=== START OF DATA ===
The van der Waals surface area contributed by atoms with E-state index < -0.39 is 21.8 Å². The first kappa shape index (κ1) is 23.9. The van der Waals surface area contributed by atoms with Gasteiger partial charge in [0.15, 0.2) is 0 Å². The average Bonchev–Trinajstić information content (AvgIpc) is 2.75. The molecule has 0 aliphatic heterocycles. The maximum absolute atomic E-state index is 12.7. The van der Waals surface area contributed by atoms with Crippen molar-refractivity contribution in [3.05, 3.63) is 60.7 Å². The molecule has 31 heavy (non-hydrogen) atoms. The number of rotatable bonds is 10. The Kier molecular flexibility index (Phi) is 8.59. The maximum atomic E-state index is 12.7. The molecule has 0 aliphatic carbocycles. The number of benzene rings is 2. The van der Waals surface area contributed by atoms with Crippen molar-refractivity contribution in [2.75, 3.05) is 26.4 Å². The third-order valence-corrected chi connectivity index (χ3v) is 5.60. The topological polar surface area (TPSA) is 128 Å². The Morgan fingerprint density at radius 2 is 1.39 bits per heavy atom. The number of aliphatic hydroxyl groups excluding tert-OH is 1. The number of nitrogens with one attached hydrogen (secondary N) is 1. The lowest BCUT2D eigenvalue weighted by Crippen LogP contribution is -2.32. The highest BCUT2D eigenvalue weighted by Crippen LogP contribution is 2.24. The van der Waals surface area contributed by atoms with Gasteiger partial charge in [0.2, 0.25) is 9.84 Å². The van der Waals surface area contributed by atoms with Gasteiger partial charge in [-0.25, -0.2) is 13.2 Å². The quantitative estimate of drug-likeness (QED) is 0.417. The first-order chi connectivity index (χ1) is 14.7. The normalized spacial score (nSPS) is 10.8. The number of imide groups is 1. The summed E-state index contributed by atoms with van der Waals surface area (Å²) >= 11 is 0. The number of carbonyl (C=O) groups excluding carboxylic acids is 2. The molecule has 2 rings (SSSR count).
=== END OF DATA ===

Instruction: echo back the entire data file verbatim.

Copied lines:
The van der Waals surface area contributed by atoms with E-state index < -0.39 is 21.8 Å². The first kappa shape index (κ1) is 23.9. The van der Waals surface area contributed by atoms with Gasteiger partial charge in [0.15, 0.2) is 0 Å². The average Bonchev–Trinajstić information content (AvgIpc) is 2.75. The molecule has 0 aliphatic heterocycles. The maximum absolute atomic E-state index is 12.7. The van der Waals surface area contributed by atoms with Crippen molar-refractivity contribution in [3.05, 3.63) is 60.7 Å². The molecule has 31 heavy (non-hydrogen) atoms. The number of rotatable bonds is 10. The Kier molecular flexibility index (Phi) is 8.59. The maximum atomic E-state index is 12.7. The molecule has 0 aliphatic carbocycles. The number of benzene rings is 2. The van der Waals surface area contributed by atoms with Crippen molar-refractivity contribution in [2.75, 3.05) is 26.4 Å². The third-order valence-corrected chi connectivity index (χ3v) is 5.60. The topological polar surface area (TPSA) is 128 Å². The Morgan fingerprint density at radius 2 is 1.39 bits per heavy atom. The number of aliphatic hydroxyl groups excluding tert-OH is 1. The number of nitrogens with one attached hydrogen (secondary N) is 1. The lowest BCUT2D eigenvalue weighted by Crippen LogP contribution is -2.32. The highest BCUT2D eigenvalue weighted by Crippen LogP contribution is 2.24. The van der Waals surface area contributed by atoms with Gasteiger partial charge in [0.2, 0.25) is 9.84 Å². The van der Waals surface area contributed by atoms with Gasteiger partial charge in [-0.25, -0.2) is 13.2 Å². The quantitative estimate of drug-likeness (QED) is 0.417. The first-order chi connectivity index (χ1) is 14.7. The normalized spacial score (nSPS) is 10.8. The number of imide groups is 1. The summed E-state index contributed by atoms with van der Waals surface area (Å²) >= 11 is 0. The number of carbonyl (C=O) groups excluding carboxylic acids is 2. The molecule has 2 rings (SSSR count).